By DAMIAN J. TROISE, AP Business Writer
Stocks extended their losses on Wall Street on Friday as major indexes ended with another weekly loss. The S&P 500 fell 1.9% and posted its worst weekly performance since March 2020. The Dow Jones Industrial Average fell 1.3% and the Nasdaq lost 2.7%. Technology and communications stocks fell. Netflix plunged more than 20% after the streaming service posted another quarter of disappointing subscriber growth. Treasury yields fell. Inflation fears and worries about the impact of rising interest rates have prompted a cautious shift in the broader market after a solid year of gains in 2021.
(asterisk)(asterisk)(asterisk)THIS IS A BREAKING NEWS UPDATE. (asterisk)(asterisk)(asterisk) AP’s past story appears below.
Stocks extended losses on Wall Street on Friday as major indexes headed for another weekly loss after several days of choppy trading.
The S&P 500 fell 1.6% at 2:59 p.m. EST. The benchmark is on track for its third consecutive weekly loss and its worst since October 2020.
The Dow Jones Industrial Average fell 380 points, or 1.1%, to 34,330 and is also on course for its third straight weekly loss.
The tech-heavy Nasdaq fell 2.2% and was hit particularly hard by higher interest rate expectations. As investors brace for higher interest rates, stocks of expensive technology companies and other expensive growth stocks look relatively less attractive. The index is on track for its fourth straight weekly loss and losses in recent months had left it in what Wall Street considers a market correction on Wednesday, 10% below its peak.
Stocks have fallen all week amid concerns over rising inflation and an upcoming interest rate hike. Tech stocks led, and often abruptly redirected, market momentum.
“The market is working on digesting the magnitude of monetary policy changes that will occur during 2022,” said Bill Northey, chief investment officer at US Bank Wealth Management.
Technology and communications stocks were among the largest weightings in the market.
Video streaming service Netflix plunged 23.1% after posting another quarter of disappointing subscriber growth. Disney, which has also been trying to grow its subscriber base for its streaming service, fell 6.9%.
A mix of retailers, travel-related businesses and other businesses that rely on direct consumer spending also fell.
Bond yields fell significantly. The 10-year Treasury yield fell to 1.75% from 1.83% on Thursday evening. The decline weighed on bank stocks, which rely on higher yields to charge more lucrative interest on loans.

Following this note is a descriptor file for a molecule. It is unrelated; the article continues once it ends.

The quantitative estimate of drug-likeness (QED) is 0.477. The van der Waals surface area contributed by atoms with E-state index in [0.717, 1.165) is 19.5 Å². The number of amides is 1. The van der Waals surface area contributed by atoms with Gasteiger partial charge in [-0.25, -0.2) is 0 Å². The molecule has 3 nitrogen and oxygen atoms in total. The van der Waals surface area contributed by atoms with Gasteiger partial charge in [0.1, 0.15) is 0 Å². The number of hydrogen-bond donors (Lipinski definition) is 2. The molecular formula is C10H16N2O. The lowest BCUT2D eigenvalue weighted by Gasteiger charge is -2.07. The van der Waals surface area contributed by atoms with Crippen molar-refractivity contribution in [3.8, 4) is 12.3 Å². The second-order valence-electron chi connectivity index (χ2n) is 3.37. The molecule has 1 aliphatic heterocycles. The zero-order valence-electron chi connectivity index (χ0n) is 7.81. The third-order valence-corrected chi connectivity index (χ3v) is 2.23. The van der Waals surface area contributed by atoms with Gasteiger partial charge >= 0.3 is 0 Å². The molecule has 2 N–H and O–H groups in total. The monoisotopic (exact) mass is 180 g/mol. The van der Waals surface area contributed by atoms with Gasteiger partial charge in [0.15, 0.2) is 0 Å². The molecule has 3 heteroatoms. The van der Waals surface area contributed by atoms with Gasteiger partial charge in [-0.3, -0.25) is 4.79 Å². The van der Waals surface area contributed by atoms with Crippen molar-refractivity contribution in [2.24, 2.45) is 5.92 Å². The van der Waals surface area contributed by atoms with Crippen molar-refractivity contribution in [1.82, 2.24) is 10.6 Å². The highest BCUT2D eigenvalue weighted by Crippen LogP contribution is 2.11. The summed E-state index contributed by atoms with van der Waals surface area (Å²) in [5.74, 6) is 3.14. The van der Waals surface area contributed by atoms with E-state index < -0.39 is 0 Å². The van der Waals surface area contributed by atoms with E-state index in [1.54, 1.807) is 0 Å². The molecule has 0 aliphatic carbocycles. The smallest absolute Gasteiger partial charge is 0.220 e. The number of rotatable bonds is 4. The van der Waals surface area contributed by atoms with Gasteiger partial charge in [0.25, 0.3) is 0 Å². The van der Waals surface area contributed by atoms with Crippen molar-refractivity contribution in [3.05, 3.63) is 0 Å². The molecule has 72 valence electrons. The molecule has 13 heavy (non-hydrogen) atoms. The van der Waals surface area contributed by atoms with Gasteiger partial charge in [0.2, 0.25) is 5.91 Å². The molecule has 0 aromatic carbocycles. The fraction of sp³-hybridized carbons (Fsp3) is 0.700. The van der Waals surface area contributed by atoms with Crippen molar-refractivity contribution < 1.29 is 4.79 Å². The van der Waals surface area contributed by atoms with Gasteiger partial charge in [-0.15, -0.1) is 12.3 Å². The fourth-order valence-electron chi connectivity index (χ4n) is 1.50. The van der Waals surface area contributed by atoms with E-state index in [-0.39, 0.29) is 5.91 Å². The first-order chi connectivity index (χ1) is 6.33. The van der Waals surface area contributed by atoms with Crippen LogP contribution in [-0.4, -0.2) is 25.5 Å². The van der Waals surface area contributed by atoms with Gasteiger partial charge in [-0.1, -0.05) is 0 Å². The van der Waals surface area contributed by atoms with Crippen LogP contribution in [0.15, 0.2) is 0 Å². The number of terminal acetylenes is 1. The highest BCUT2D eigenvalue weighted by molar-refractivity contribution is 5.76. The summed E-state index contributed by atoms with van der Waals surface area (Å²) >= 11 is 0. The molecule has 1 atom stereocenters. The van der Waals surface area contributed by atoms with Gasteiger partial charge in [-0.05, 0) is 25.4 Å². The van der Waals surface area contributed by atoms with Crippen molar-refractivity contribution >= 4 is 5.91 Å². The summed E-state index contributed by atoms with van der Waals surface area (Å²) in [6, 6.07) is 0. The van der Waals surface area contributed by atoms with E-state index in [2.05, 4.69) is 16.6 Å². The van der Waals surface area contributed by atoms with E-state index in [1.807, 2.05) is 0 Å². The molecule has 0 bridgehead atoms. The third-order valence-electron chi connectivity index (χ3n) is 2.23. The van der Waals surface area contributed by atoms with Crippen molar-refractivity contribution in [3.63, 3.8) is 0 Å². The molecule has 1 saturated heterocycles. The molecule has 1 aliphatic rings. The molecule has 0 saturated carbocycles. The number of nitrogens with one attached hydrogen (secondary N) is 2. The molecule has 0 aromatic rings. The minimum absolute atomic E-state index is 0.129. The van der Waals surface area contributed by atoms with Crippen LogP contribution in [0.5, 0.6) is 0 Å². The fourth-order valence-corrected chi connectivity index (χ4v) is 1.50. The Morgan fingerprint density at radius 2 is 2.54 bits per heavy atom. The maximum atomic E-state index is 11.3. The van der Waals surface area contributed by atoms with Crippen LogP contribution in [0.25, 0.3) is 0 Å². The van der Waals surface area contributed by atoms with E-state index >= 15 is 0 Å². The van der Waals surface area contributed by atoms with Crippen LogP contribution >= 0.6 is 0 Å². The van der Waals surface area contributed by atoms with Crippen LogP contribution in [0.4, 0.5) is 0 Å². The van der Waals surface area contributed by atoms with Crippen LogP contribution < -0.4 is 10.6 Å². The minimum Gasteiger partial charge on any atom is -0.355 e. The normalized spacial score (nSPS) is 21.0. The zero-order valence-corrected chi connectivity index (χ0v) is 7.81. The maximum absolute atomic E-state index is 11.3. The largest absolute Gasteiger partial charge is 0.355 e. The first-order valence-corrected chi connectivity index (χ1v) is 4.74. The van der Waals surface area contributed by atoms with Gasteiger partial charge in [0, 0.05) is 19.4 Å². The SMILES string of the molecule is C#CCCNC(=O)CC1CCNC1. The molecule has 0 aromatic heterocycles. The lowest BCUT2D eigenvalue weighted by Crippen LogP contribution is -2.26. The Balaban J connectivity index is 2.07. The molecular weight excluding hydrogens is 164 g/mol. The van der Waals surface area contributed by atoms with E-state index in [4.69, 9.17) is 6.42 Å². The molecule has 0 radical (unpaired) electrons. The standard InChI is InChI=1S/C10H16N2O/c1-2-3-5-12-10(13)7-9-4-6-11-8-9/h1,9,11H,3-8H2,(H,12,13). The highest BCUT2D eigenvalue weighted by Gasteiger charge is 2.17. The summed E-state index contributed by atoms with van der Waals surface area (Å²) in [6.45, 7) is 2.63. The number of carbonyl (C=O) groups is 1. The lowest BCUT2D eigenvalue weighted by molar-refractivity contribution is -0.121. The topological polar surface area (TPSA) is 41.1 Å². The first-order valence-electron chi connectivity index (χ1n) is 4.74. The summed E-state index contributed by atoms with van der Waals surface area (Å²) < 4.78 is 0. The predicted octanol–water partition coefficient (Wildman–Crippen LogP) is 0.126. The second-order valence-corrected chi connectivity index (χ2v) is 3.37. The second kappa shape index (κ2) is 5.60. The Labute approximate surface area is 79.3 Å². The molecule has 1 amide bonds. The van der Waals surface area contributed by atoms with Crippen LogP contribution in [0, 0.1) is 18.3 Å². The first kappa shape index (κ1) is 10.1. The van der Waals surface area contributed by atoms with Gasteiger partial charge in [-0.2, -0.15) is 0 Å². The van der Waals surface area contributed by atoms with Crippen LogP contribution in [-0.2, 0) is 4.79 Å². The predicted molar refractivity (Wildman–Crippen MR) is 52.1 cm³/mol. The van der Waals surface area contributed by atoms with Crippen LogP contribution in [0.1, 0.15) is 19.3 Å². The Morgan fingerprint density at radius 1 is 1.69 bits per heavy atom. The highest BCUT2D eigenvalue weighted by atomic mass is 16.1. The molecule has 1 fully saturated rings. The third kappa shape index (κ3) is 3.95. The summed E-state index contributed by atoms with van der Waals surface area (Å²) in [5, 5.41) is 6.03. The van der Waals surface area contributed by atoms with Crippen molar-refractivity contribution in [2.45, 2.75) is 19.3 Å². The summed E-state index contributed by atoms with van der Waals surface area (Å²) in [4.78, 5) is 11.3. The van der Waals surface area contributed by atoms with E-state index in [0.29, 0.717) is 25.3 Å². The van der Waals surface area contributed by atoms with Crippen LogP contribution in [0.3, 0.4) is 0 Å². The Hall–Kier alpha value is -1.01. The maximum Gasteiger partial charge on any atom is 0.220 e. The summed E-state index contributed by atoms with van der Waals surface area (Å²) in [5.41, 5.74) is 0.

Manufacturers of household goods and utilities, which are generally considered less risky investments, made gains.
Inflation fears and worries about the impact of rising interest rates have prompted a cautious shift in the broader market after a solid year of gains in 2021.
Supply chain issues and higher raw material costs have prompted companies across a wide range of industries to raise prices for finished goods. Many of these companies have warned investors that their profit margins and operations will continue to feel the pinch in 2022.
Rising costs have raised fears that consumers will begin to cut back on spending due to continued pressure on their wallets. The latest retail sales data for December was surprisingly disappointing and showed declining sales.
The Federal Reserve is now expected to raise interest rates sooner and more often than previously announced to combat rising inflation that threatens to derail a fresh economic recovery. . The central bank could start raising rates as early as March. Investors will be watching the Fed closely as officials gather for their final policy meeting next week.
Investors have also been busy reviewing the latest round of corporate earnings, which could give them a better idea of how the companies are dealing with lingering supply chain issues and higher costs.
Paints and coatings maker PPG Industries fell 2.9% after warning investors that it continued to struggle with high raw material costs and supply chain issues. Surgical device maker Intuitive Surgical fell 7.7% after warning that a focus on COVID-19 cases continues to hurt procedure volumes.
Peloton rose 12.3% after the maker of exercise bikes and treadmills said second-quarter revenue would meet previous estimates. The stock fell a day earlier after CNBC reported that Peloton was temporarily halting production of exercise equipment to stem a drop in sales.
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